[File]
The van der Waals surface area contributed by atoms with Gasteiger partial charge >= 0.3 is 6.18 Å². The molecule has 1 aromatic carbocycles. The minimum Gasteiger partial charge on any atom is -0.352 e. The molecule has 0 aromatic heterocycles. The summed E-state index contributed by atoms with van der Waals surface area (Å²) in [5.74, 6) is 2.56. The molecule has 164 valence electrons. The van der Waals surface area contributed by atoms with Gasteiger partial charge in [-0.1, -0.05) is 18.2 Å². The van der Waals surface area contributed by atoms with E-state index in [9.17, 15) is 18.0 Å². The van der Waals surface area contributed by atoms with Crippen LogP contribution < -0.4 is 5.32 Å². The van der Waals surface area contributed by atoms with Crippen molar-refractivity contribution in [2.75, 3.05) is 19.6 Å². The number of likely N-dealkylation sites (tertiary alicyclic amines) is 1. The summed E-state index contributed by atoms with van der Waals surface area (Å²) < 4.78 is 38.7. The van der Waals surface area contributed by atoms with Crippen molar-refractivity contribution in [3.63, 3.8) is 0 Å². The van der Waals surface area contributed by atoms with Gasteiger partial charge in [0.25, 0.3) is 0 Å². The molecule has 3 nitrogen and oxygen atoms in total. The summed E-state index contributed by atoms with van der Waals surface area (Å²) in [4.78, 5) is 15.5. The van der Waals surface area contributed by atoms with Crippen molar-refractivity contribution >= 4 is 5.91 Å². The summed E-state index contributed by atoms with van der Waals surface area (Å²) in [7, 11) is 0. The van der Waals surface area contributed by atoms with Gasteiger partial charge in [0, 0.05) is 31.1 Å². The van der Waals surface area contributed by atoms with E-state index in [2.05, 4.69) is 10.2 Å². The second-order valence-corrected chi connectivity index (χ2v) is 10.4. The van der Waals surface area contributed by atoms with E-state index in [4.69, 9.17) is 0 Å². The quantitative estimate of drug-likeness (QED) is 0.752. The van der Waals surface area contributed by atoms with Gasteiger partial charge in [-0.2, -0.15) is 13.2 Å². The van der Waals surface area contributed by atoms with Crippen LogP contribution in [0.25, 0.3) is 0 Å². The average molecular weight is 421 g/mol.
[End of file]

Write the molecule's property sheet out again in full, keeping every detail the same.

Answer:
The van der Waals surface area contributed by atoms with Gasteiger partial charge >= 0.3 is 6.18 Å². The molecule has 1 aromatic carbocycles. The minimum Gasteiger partial charge on any atom is -0.352 e. The molecule has 0 aromatic heterocycles. The summed E-state index contributed by atoms with van der Waals surface area (Å²) in [5.74, 6) is 2.56. The molecule has 164 valence electrons. The van der Waals surface area contributed by atoms with Gasteiger partial charge in [-0.1, -0.05) is 18.2 Å². The van der Waals surface area contributed by atoms with E-state index in [9.17, 15) is 18.0 Å². The van der Waals surface area contributed by atoms with Crippen LogP contribution < -0.4 is 5.32 Å². The van der Waals surface area contributed by atoms with Crippen molar-refractivity contribution in [2.75, 3.05) is 19.6 Å². The number of likely N-dealkylation sites (tertiary alicyclic amines) is 1. The summed E-state index contributed by atoms with van der Waals surface area (Å²) < 4.78 is 38.7. The van der Waals surface area contributed by atoms with Crippen molar-refractivity contribution in [3.63, 3.8) is 0 Å². The van der Waals surface area contributed by atoms with Gasteiger partial charge in [0.25, 0.3) is 0 Å². The molecule has 3 nitrogen and oxygen atoms in total. The summed E-state index contributed by atoms with van der Waals surface area (Å²) in [4.78, 5) is 15.5. The van der Waals surface area contributed by atoms with Crippen molar-refractivity contribution >= 4 is 5.91 Å². The summed E-state index contributed by atoms with van der Waals surface area (Å²) in [7, 11) is 0. The van der Waals surface area contributed by atoms with Gasteiger partial charge in [0, 0.05) is 31.1 Å². The van der Waals surface area contributed by atoms with E-state index in [2.05, 4.69) is 10.2 Å². The second-order valence-corrected chi connectivity index (χ2v) is 10.4. The van der Waals surface area contributed by atoms with E-state index in [4.69, 9.17) is 0 Å². The quantitative estimate of drug-likeness (QED) is 0.752. The van der Waals surface area contributed by atoms with Gasteiger partial charge in [-0.2, -0.15) is 13.2 Å². The van der Waals surface area contributed by atoms with Crippen LogP contribution in [0.25, 0.3) is 0 Å². The average molecular weight is 421 g/mol.